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In most areas of Maine the spring wild turkey season remains open through June 3, which gives hunters another week to put a couple of big gobblers in the freezer. Hunters are advised to check the current regulations for when and where it is legal to hunt turkeys at the tail end of the season. Only wildlife management units 7 through 29 are open to hunting during the final week. This includes all but northern Maine, but it’s still a good idea to check specific towns and townships where WMU boundaries exist.
I am not so much recommending that hunters utilize this final week of the season to fill their tags as I am encouraging anyone have to say that the most compelling reason I get up at 4 a.m. and head into the woods before sunrise is not just to hear the call of the wild turkey. Instead, I have been amazed, even astounded, this year at the variety of songbirds I’ve been hearing in that dusky hour just before the sun rises. It’s an incredible performance that occurs only during those few minutes of twilight and is not heard again till the same time next morning.
The show starts out slowly in the pre-dawn with a few plaintive chirps from white-throated sparrows and low-pitched, raspy growls from sleepy wrens. Soon the thrashers, robins, chickadees and many others join in, and then there’s literally a cacophony of calls, tweets and twitters from birds that are rarely heard at any other time of day.
The noise is so loud that I can pick it up on my old-school flip phone’s recording application. For about 30 minutes, sitting there in the dark backed up against a comfortable maple or oak, the sound of all those birds singing at once is deafening. Before the show ends and the sun rises there will be owls, crows, blue jays, cuckoos, ravens, ducks, geese and other birds large and small announcing the start of the new day. By sunrise all is quiet again. A few feathered callers remain active throughout the day but if you want to hear the complete orchestra you’ll have to get into the woods an hour before sunrise, sit still and listen. It really is quite a show – and it’s free!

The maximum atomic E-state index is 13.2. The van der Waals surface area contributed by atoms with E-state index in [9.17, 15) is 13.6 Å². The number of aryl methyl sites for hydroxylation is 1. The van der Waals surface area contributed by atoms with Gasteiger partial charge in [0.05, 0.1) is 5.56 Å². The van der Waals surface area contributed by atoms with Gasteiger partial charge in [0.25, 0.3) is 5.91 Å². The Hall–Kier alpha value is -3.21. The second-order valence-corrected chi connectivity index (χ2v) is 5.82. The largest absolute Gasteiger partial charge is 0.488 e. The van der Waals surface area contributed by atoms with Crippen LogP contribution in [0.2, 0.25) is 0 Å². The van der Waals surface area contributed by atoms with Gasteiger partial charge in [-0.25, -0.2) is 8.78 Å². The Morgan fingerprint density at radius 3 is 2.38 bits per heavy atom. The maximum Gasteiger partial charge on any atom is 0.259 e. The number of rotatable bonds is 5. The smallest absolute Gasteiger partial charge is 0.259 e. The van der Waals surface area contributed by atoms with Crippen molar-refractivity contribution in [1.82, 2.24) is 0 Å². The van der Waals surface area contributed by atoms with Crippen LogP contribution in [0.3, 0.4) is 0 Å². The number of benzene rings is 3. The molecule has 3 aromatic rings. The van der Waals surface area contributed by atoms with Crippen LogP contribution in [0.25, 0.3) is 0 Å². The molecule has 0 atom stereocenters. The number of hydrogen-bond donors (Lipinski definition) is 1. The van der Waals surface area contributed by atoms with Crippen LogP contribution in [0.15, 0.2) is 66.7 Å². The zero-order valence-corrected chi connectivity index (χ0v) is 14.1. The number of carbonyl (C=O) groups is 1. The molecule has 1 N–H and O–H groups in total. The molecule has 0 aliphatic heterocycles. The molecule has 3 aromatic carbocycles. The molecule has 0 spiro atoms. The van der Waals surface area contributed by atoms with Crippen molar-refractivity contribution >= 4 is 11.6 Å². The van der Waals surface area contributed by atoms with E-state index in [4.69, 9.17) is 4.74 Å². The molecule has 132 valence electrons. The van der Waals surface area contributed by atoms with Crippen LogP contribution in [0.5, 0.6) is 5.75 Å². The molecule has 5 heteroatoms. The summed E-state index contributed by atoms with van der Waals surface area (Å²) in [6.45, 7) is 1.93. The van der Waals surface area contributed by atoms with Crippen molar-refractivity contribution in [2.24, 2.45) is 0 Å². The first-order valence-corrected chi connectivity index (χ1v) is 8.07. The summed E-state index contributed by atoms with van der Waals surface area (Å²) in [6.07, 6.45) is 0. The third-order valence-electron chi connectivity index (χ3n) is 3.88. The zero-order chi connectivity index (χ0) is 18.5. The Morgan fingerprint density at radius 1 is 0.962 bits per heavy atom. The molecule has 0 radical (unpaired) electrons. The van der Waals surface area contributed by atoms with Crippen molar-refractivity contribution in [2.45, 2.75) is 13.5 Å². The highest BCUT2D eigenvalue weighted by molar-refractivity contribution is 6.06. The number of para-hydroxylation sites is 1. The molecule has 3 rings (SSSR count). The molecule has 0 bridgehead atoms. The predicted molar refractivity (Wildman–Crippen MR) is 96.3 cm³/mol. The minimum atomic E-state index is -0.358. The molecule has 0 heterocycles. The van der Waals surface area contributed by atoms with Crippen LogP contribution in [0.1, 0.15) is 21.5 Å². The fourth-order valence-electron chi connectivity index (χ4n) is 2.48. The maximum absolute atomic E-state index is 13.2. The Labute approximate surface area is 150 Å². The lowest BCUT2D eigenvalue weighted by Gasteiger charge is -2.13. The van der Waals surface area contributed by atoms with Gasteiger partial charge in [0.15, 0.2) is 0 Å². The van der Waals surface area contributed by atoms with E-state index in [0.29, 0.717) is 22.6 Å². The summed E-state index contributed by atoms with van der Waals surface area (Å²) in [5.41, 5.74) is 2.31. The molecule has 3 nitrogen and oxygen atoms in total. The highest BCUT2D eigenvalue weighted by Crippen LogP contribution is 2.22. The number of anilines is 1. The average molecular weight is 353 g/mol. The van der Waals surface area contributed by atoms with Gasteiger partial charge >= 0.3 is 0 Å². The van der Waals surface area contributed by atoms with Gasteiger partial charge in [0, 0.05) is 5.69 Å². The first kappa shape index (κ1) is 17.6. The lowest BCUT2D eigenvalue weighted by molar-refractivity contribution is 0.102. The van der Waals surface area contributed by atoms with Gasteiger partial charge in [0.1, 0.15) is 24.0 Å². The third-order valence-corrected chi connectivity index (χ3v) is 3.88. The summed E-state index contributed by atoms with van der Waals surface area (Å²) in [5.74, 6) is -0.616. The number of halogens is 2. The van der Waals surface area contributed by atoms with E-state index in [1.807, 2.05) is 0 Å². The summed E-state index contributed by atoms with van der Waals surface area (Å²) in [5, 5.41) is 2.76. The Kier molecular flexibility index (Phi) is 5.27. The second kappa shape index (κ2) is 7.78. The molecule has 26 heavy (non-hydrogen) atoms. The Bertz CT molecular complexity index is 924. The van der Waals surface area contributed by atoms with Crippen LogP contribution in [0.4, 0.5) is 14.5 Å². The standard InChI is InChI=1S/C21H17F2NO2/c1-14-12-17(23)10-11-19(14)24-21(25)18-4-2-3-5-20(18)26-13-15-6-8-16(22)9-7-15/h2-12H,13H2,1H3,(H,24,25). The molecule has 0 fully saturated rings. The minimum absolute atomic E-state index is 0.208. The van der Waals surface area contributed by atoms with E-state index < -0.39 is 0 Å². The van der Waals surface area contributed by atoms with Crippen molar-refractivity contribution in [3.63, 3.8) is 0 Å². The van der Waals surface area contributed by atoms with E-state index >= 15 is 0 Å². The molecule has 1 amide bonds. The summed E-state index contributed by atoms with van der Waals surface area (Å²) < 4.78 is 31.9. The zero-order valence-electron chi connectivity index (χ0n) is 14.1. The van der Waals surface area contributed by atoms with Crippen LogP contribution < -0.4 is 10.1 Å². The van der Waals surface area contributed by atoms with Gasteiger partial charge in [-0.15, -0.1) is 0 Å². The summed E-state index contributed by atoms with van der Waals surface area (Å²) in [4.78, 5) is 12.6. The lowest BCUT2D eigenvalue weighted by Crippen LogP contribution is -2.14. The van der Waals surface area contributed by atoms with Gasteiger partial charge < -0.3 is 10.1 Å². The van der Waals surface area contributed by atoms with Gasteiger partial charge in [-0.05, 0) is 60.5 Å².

Just before sunrise the hen turkeys begin their soft clucks and yelps and the toms respond with their lusty gobbles. At that point the smaller birds tone it down and it’s time to get busy. The game of turkey hunting is simple enough: lure the toms into shotgun range using a variety of calls that are more seductive than those of the real females. This is accomplished by using a wide spectrum of calls ranging from diaphragm mouth calls to box calls, push-pin calls, slate calls and other wood, slate and plastic devices designed to garner the attention of the biggest, most mature male turkeys in the flock.
The best efforts of even the most accomplished human callers are easily and often thwarted by the appearance of a live, real hen turkey, so the game becomes one of first come, first served. On an average morning a hunter may “work” two, three or four tom turkeys, sometimes for several hours, only to have a live hen show up and steal the longbeard away.
On the best of days the love-struck tom will fly down from its roost and come straight in to the hunter’s pleadings, but that is the exception rather than the rule, especially during this last week of the season. At this point most of the hens have been bred and are busy with their nesting chores, so fewer toms are likely to respond to a hunter’s calls and the last of the hens will be desperate to meet and greet a gobbler, making successful calling a real challenge.
Another aspect to consider is that as the season winds down the toms are less vociferous, even early in the morning. Many of them will fly down from the roost in come in silently, which makes it difficult for the hunter to assess the situation. The best strategy is to stay put and continue to call till at least 9 a.m. just in case a reluctant gobbler decides to sneak in for a look around without strutting, gobbling or responding in any of the normal ways. “Silent toms” are the bane of any turkey hunt but these are the birds the test the hunter’s patience and experience.
One must, at times, have faith in the natural process. Turkeys are flock birds; they constantly seek each other’s company and often gather in small groups or flocks with little more than soft chirps, clucks and yelps to announce their presence. The hunter’s best approach when the birds go silent is to sit quietly without moving except to utter a few low-key yelps or clucks every 20 minute or so. One needn’t sit there calling loudly and repeatedly for hours – real turkeys don’t do that and in fact are not attracted to such performances. Instead, they “speak” quietly to each other in barely audible tones. Humans may not be able to hear them but other turkeys definitely can. Intermittent soft calling is far more effective than loud, aggressive calling, particularly at the tail end of the season.
In the end each turkey presents its own challenges, so go with whatever works. I have killed turkeys that responded when I dropped my call on the ground (not exactly the textbook approach!) and I’ve also had to spend long hours yelping and clucking, even shock gobbling, to bring them in. Success may require that you move in on or even away from a stubborn gobbler, or you may have to get higher (or lower) to bring him in. There is no single, guaranteed method for fooling Maine’s spring turkeys but it is certain that you won’t get one if you aren’t in the woods with them. It’s worth getting up in the middle of the night just to hear the symphony of song birds at 5 a.m. – at least that’s what I keep telling myself!

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